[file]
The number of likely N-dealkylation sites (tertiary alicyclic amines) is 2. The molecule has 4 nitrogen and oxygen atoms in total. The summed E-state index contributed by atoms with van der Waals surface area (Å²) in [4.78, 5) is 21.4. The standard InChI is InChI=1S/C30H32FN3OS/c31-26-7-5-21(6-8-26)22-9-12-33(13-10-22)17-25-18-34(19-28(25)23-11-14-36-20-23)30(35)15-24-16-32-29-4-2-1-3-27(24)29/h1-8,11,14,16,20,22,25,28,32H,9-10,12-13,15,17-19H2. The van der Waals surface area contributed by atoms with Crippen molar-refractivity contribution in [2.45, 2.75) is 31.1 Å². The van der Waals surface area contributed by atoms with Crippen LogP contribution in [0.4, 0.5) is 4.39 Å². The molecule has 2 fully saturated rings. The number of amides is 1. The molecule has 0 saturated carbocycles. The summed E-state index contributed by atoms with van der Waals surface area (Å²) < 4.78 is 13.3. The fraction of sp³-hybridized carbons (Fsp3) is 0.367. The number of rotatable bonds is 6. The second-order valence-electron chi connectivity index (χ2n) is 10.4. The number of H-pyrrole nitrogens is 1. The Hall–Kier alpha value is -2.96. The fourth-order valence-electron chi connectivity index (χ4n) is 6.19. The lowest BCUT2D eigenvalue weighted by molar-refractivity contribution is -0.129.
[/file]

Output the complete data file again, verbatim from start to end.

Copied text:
The number of likely N-dealkylation sites (tertiary alicyclic amines) is 2. The molecule has 4 nitrogen and oxygen atoms in total. The summed E-state index contributed by atoms with van der Waals surface area (Å²) in [4.78, 5) is 21.4. The standard InChI is InChI=1S/C30H32FN3OS/c31-26-7-5-21(6-8-26)22-9-12-33(13-10-22)17-25-18-34(19-28(25)23-11-14-36-20-23)30(35)15-24-16-32-29-4-2-1-3-27(24)29/h1-8,11,14,16,20,22,25,28,32H,9-10,12-13,15,17-19H2. The van der Waals surface area contributed by atoms with Crippen molar-refractivity contribution in [2.45, 2.75) is 31.1 Å². The van der Waals surface area contributed by atoms with Crippen LogP contribution in [0.4, 0.5) is 4.39 Å². The molecule has 2 fully saturated rings. The number of amides is 1. The molecule has 0 saturated carbocycles. The summed E-state index contributed by atoms with van der Waals surface area (Å²) < 4.78 is 13.3. The fraction of sp³-hybridized carbons (Fsp3) is 0.367. The number of rotatable bonds is 6. The second-order valence-electron chi connectivity index (χ2n) is 10.4. The number of H-pyrrole nitrogens is 1. The Hall–Kier alpha value is -2.96. The fourth-order valence-electron chi connectivity index (χ4n) is 6.19. The lowest BCUT2D eigenvalue weighted by molar-refractivity contribution is -0.129.